Amazing little-known story of FIRST Bridge Too Far – a year before WW2 battle immortalised in 1977 film

The Battle for Primosole Bridge in Sicily was crucial to the Allies' campaign in Europe 1943, but the book's author says the historic battle has been "overshadowed" by the events at Arnhem in the Netherlands as told in the classic war film A Bridge Too Far.

Former paratrooper Mark Saliger from Woking, Surrey, has extensively researched the Battle of Primosole Bridge for his new book, The First Bridge Too Far.

Between July 13 and 16, 1943, elite British and German paratroopers engaged in a hellish three day combat over a 400ft steel bridge in Sicily of vital strategic importance.

More than half of the 295 British paratroopers involved in directly seizing and defending the bridge were killed or injured, before land reinforcements captured the landmark.

Once secured, the bridge was used to advance Field Marshal Bernard Montgomery's forces to the eventual capture of Sicily as the Allies sought to press on into Europe.

The battle was the first time in history that two opposing enemies had parachuted into battle to face each other.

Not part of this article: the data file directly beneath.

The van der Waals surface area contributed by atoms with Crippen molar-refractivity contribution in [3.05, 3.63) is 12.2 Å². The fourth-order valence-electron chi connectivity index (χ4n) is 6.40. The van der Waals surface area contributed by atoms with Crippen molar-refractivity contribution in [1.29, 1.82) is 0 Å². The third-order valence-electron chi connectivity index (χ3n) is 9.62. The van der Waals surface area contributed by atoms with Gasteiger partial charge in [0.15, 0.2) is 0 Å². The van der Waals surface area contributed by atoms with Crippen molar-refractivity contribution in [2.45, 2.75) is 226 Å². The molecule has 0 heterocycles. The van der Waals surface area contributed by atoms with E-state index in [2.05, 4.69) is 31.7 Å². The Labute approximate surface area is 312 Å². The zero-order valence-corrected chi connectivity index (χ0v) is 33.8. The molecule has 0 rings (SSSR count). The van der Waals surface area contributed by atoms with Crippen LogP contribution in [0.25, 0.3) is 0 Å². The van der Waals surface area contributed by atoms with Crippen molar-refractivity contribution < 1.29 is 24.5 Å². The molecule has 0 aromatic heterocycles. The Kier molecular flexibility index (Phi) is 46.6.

George Pratt of the 1st Parachute Brigade, who fought in the battle, recalled: "My Bren gun hardly stopped firing the whole time.

"Then, one of the lads next to me was shot in the face; his head literally exploded and sent bits of tissue and bone all over me."

One German remembered that the British "fought like tigers and eventually took [Primosole Bridge] with terrible losses".

He continued: "The fighting was horrific, with men milling around and shooting and bayoneting each other they were so close together.

"I have never seen men fight one another the way both sides did in the battle."

Author Mark Saliger said: "Securing Primosole Bridge was vitally important and this made it one of the most significant British airborne battles of World War Two."

Richard Attenborough's film A Bridge Too Far depicts the Allies' unsuccessful defence of the bridge at Arnhem a year after the Battle for Primosole bridge.

The 9,000 British paratroopers at Arnhem held out for eight days with limited ammunition and supplies until the order came to withdraw. Only 1,900 men made it out.

Some 6,000 were captured and 1,174 were killed.

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